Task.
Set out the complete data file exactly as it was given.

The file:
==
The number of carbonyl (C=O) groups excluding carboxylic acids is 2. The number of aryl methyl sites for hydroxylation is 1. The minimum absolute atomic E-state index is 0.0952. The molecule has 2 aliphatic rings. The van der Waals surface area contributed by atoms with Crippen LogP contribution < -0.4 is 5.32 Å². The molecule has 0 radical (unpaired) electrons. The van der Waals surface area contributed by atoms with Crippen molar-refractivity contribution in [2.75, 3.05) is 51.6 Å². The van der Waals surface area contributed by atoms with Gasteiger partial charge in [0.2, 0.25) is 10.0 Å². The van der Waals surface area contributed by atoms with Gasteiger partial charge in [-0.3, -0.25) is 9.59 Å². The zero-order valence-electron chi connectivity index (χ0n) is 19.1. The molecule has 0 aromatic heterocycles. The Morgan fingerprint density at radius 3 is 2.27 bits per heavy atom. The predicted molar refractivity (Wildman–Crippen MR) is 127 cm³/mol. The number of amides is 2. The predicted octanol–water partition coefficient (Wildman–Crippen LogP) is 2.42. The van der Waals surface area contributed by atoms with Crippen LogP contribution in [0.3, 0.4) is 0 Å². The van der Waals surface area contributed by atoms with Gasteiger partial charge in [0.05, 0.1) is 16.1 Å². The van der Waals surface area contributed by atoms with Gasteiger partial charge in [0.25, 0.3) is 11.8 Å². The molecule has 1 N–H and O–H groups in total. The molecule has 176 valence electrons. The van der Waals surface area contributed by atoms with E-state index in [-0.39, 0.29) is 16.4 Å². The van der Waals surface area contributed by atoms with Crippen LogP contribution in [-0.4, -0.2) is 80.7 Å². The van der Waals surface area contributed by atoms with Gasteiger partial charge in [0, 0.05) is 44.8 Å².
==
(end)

The number of carbonyl (C=O) groups excluding carboxylic acids is 2. The number of aryl methyl sites for hydroxylation is 1. The minimum absolute atomic E-state index is 0.0952. The molecule has 2 aliphatic rings. The van der Waals surface area contributed by atoms with Crippen LogP contribution < -0.4 is 5.32 Å². The molecule has 0 radical (unpaired) electrons. The van der Waals surface area contributed by atoms with Crippen molar-refractivity contribution in [2.75, 3.05) is 51.6 Å². The van der Waals surface area contributed by atoms with Gasteiger partial charge in [0.2, 0.25) is 10.0 Å². The van der Waals surface area contributed by atoms with Gasteiger partial charge in [-0.3, -0.25) is 9.59 Å². The zero-order valence-electron chi connectivity index (χ0n) is 19.1. The molecule has 0 aromatic heterocycles. The Morgan fingerprint density at radius 3 is 2.27 bits per heavy atom. The predicted molar refractivity (Wildman–Crippen MR) is 127 cm³/mol. The number of amides is 2. The predicted octanol–water partition coefficient (Wildman–Crippen LogP) is 2.42. The van der Waals surface area contributed by atoms with Crippen LogP contribution in [0.3, 0.4) is 0 Å². The van der Waals surface area contributed by atoms with Gasteiger partial charge in [0.05, 0.1) is 16.1 Å². The van der Waals surface area contributed by atoms with Gasteiger partial charge in [0.25, 0.3) is 11.8 Å². The molecule has 1 N–H and O–H groups in total. The molecule has 176 valence electrons. The van der Waals surface area contributed by atoms with E-state index in [-0.39, 0.29) is 16.4 Å². The van der Waals surface area contributed by atoms with Crippen LogP contribution in [-0.4, -0.2) is 80.7 Å². The van der Waals surface area contributed by atoms with Gasteiger partial charge in [0, 0.05) is 44.8 Å².